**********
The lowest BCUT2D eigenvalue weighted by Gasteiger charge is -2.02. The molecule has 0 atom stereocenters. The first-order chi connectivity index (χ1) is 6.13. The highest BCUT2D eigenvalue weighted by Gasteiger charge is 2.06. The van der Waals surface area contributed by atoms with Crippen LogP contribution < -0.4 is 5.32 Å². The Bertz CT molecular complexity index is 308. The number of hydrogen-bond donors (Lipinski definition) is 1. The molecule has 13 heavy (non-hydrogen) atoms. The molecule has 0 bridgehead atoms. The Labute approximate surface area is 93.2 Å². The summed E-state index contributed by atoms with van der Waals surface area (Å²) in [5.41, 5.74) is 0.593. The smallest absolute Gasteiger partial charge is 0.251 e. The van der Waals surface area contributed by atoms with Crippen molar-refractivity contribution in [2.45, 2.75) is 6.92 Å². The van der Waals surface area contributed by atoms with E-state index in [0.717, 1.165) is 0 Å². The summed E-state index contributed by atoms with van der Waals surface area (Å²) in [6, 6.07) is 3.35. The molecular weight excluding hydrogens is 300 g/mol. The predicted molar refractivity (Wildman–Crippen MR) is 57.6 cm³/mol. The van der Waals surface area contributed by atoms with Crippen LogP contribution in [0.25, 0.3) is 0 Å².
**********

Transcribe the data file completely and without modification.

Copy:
The lowest BCUT2D eigenvalue weighted by Gasteiger charge is -2.02. The molecule has 0 atom stereocenters. The first-order chi connectivity index (χ1) is 6.13. The highest BCUT2D eigenvalue weighted by Gasteiger charge is 2.06. The van der Waals surface area contributed by atoms with Crippen LogP contribution < -0.4 is 5.32 Å². The Bertz CT molecular complexity index is 308. The number of hydrogen-bond donors (Lipinski definition) is 1. The molecule has 13 heavy (non-hydrogen) atoms. The molecule has 0 bridgehead atoms. The Labute approximate surface area is 93.2 Å². The summed E-state index contributed by atoms with van der Waals surface area (Å²) in [5.41, 5.74) is 0.593. The smallest absolute Gasteiger partial charge is 0.251 e. The van der Waals surface area contributed by atoms with Crippen molar-refractivity contribution in [2.45, 2.75) is 6.92 Å². The van der Waals surface area contributed by atoms with E-state index in [0.717, 1.165) is 0 Å². The summed E-state index contributed by atoms with van der Waals surface area (Å²) in [6, 6.07) is 3.35. The molecular weight excluding hydrogens is 300 g/mol. The predicted molar refractivity (Wildman–Crippen MR) is 57.6 cm³/mol. The van der Waals surface area contributed by atoms with Crippen LogP contribution in [0.25, 0.3) is 0 Å².